New York State Gov. Kathy Hochul gave labor unions a present this week.
The governor signed a package of bills, to ensure workplace safety and prevent wage theft. Hochul’s new legislation will help establish a speed violation monitoring system at work sites, hold contractors accountable for not paying employees the wages they’re owed, extend Shared Work Benefits while making it mandatory to pay a prevailing wage to service employees at condos and high-end co-ops.
Legislation A.3350-A/S.2766-C holds contractors on construction projects responsible for wages for employees that should’ve been provided by their subcontractors. Currently, construction contractors aren’t liable for wages of their subcontractors’ employees. The bill goes into effect 120 days after Hochul signs it into law.
“What I’m talking about is there are unscrupulous people out there who take advantage of others and do not pay them what they’re entitled to in defiance of our laws,” said Hochul during her media briefing on Labor Day. “And in some cases, it’s a subcontractor on a project. So, we needed to have accountability. We need to make sure that those people are. It’s not their fault if an unscrupulous subcontractor walks off a job or doesn’t pay them what they should or tries to pay them under the table. So, our contractors will be engaged in this, being held responsible for what happens with the subcontractors. So I’m making sure we sign that into law as well.”
Robert Bonanza, business manager of the Leaders at Mason Tenders’ District Council of Greater New York, stated that his unions’ constant lobbying and advocating had paid off.
“This historic legislation will end the race to the bottom we’re seeing in construction, where contractors subcontract much of their work to smaller contractors, absolving them of liability for stolen or unpaid wages and leaving workers with little recourse,” said Bonanza.
New York City District Council of Carpenters Executive Secretary-Treasurer Joseph Geiger said, “For years, exploited workers have been ripped off by greedy contractors with nowhere to turn. This legislation will ensure every construction worker in New York is protected from wage theft.”
Legislation S.4682-B/A.485-B (sponsored by New York State Assembly Member Latoya Joyner and New York State Senator Jamaal Bailey) establishes a program that implements speed violation monitoring systems in work zones using photo devices, notices of liability and adjudicates traffic infractions using photo monitoring devices.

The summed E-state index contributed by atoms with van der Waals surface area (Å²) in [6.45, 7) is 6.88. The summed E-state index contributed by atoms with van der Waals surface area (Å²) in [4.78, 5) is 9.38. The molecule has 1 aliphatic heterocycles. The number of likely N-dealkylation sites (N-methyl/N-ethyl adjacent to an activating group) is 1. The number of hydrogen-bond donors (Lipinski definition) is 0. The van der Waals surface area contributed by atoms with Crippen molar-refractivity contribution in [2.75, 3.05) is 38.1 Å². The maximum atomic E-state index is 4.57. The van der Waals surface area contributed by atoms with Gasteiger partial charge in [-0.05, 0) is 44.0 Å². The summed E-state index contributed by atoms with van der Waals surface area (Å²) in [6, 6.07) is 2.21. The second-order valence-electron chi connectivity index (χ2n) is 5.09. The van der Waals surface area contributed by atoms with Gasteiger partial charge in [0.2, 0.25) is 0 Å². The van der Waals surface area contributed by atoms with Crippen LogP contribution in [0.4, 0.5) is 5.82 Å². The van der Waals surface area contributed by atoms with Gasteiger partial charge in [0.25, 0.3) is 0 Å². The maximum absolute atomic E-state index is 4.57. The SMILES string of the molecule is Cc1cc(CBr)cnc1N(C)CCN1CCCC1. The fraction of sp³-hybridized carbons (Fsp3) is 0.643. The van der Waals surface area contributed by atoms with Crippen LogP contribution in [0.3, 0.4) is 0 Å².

“There is no question that the work zone speed camera legislation will help keep our highway workers and New York’s motorists safe,” stated Frank Marchese Jr., executive director, New York State Laborers’ Health & Safety Trust Fund. “Work zone intrusions by speeding drivers occur far too often, and by signing this legislation into law, our elected officials are taking an enormous step forward to help ensure highway workers return home safely at night.
During the COVID-19 pandemic workers at luxury condos and co-ops continue to travel from their homes to work in buildings despite the danger they faced every day. Legislation S.6350-A/A.7434-A) requires these workers to be paid a prevailing wage to building service employees who work at any co-ops and condos that receive tax abatements under section 467a of the tax law. It applies to all building with the average unit assessed value of more than $60,000 unless these buildings have less than 30 units. The legislation also makes affidavits of these payments accessible to the public should they need to be used in court and allows the State Department of Labor the ability to investigate any allegations of wage theft.
“This is a momentous day for over 2,000 building service workers and their families who will finally start earning family-sustaining wages,” said SEIU Local 32BJ President Kyle Bragg. “These luxury apartment buildings can afford to pay workers the prevailing wage, and frontline essential building service workers who risked their lives to keep New Yorkers safe deserve good pay and benefits for New Yorkers in the Shared Work Program put more money in working families’ pockets.”
Chris Sanchez, a porter at a luxury building on the West Side of Manhattan, stated that his salary put him in a position where he had to skip some medical emergencies due to finances and hasn’t gone to any checkups the entire pandemic.
“There have been many days when I skipped meals just to save a little money,” Sanchez said. “I haven’t seen a doctor in two years because my job doesn’t provide healthcare, and I can’t afford to pay for a health insurance plan. Earning the prevailing wage means I can provide for my family without sacrificing meals, and hopefully I can put some money aside to fulfill my dream of sending my son to college one day.”